How Leaders Fail . . .

bates-come-back

If you want to know whether or not you are a leader, turn around and see if anyone is following!

The role of “leader” in a business is never easy and for those in charge of a region, division, plant or other significant business unit, the responsibilities are many and the tools for positive impact are few.

One of my roles these days is to advise business leaders on how to focus on the things that have the most positive impact on people and performance, and I also get the privilege of supporting their development and learning as a leader.  Rather than point out the obvious, I tend to look for those few behaviours that unconsciously sabotage their leadership effectiveness.  And many of these “sabotage” behaviours are totally invisible to them; they don’t realize they are behaving this way and certainly don’t understand the negative impact of such behaviour.

You can’t solve a problem you don’t know exists!

Triangle Communications:

One of the biggest leadership self-sabotage behaviours is what I have termed “triangle communications”, which is a nice way of saying, talking about other people to a third person instead of talking directly to the person.

By way of illustration, let’s say that Al has a problem that involves Bob.  Bob either did or said something that upset Al. Instead of talking directly to Bob about the issue and patching it up, Al talks to Charlie about what Bob said or did. Then somehow Charlie goes and talks to Bob about what Al said, and now everyone is upset.  Communication stops and barriers between people build up. And more often than not the actual event gets more and more distorted and negative with each retelling.

Triangle comms

So, what’s this got to do with leadership?  Lots !!

If Al is in a leadership role, his habit of triangle communications sabotages his leadership effectiveness.  Let’s do a classic Ben Franklin +/- on this behaviour.

triangle ben franklin

Lots of negatives and very few positives as a result of this behaviour. And the sad truth is, many of those in leadership roles have multiple triangle communications daily, thus limiting their leadership effectiveness.

There is only one antidote to triangle communication behaviour. Courage.  The courage to sit down directly with the other person and deal with the issue head on.  And surprise, chances are the problem is more a misconception or misinterpretation than a reality. And once faced and openly talked about, the issue subsides, trust and respect is built and your leadership capabilities strengthened.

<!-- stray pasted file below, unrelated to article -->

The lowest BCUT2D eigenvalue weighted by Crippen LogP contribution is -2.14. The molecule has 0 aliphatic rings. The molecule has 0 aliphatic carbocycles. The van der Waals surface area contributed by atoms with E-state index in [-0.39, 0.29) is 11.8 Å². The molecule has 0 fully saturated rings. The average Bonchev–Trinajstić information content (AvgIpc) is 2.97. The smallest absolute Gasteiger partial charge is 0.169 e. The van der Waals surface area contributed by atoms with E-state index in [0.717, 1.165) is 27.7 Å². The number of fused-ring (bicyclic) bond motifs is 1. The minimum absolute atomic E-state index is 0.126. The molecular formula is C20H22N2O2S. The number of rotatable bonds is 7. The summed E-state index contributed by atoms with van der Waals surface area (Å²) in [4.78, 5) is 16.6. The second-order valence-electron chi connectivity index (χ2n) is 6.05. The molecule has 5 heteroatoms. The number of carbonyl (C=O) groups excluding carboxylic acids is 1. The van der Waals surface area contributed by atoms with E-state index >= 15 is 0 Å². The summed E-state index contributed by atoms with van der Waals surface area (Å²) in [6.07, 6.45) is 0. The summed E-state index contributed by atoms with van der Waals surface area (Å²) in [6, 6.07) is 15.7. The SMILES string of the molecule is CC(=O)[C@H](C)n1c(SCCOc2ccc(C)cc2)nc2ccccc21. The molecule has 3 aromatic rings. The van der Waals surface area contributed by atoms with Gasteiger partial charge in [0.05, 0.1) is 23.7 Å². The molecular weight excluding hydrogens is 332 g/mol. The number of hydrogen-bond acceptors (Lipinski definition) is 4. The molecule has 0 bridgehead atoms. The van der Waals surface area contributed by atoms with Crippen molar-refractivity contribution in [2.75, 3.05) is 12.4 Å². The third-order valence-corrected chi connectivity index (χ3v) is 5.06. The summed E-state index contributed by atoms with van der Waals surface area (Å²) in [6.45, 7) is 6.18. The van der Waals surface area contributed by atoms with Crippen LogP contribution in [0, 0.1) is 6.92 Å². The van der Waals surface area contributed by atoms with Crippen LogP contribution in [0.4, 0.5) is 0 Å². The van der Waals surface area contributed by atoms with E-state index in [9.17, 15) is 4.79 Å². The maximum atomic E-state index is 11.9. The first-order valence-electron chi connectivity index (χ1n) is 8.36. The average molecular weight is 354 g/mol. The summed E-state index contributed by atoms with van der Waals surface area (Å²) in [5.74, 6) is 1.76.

Don’t Do Triangles!

Written and Posted by: John R. Childress

Senior Executive Advisor on Leadership, Culture and Strategy Execution Issues,
Business Author and Advisor to CEOs
Visiting Professor, IE Business School, Madrid

e: john@johnrchildress.com
Twitter @bizjrchildress

Read John’s blog,  Business Books Website

On Amazon: LEVERAGE: The CEO’s Guide to Corporate Culture

Read  The Economist review of LEVERAGE
Also on Amazon:   FASTBREAK: The CEO’s Guide to Strategy Execution

John also writes thriller novels!

About johnrchildress

John Childress is currently Visiting Professor in Strategy and Culture at IE Business School in Madrid and a pioneer in the field of strategy execution, culture change, executive leadership and organization effectiveness, author of several books and numerous articles on leadership, an effective public speaker and workshop facilitator for Boards and senior executive teams. In 1978 John co-founded The Senn-Delaney Leadership Consulting Group, the first international consulting firm to focus exclusively on culture change, leadership development and senior team alignment. Between 1978 and 2000 he served as its President and CEO and guided the international expansion of the company. His work with senior leadership teams has included companies in crisis (GPU Nuclear – owner of the Three Mile Island Nuclear Plants following the accident), deregulated industries (natural gas pipelines, telecommunications and the breakup of The Bell Telephone Companies), mergers and acquisitions and classic business turnaround scenarios with global organizations from the Fortune 500 and FTSE 250 ranks. He has designed and conducted consulting engagements in the US, UK, Europe, Middle East, Africa, China and Asia. Currently John is an independent advisor to CEO’s, Boards, management teams and organisations on strategy execution, corporate culture, leadership team effectiveness, business performance and executive development. John was born in the Cascade Mountains of Oregon and eventually moved to Carmel Highlands, California during most of his business career. John is a Phi Beta Kappa scholar with a BA degree (Magna cum Laude) from the University of California, a Masters Degree from Harvard University and was a PhD candidate at the University of Hawaii before deciding on a career as a business entrepreneur in the mid-70s. In 1968-69 he attended the American University of Beirut and it was there that his interest in cultures, leadership and group dynamics began to take shape. John Childress resides in London and the south of France with his family and is an avid flyfisherman, with recent trips to Alaska, the Amazon River, Tierra del Fuego, and Kamchatka in the far east of Russia. He is a trustee for Young Virtuosi, a foundation to support talented young musicians. You can reach John at john@johnrchildress.com or john.childress@theprincipiagroup.com
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One Response to How Leaders Fail . . .

  1. Pingback: Leaders determine culture: The troubling case of UK policing. | Thoughts on management

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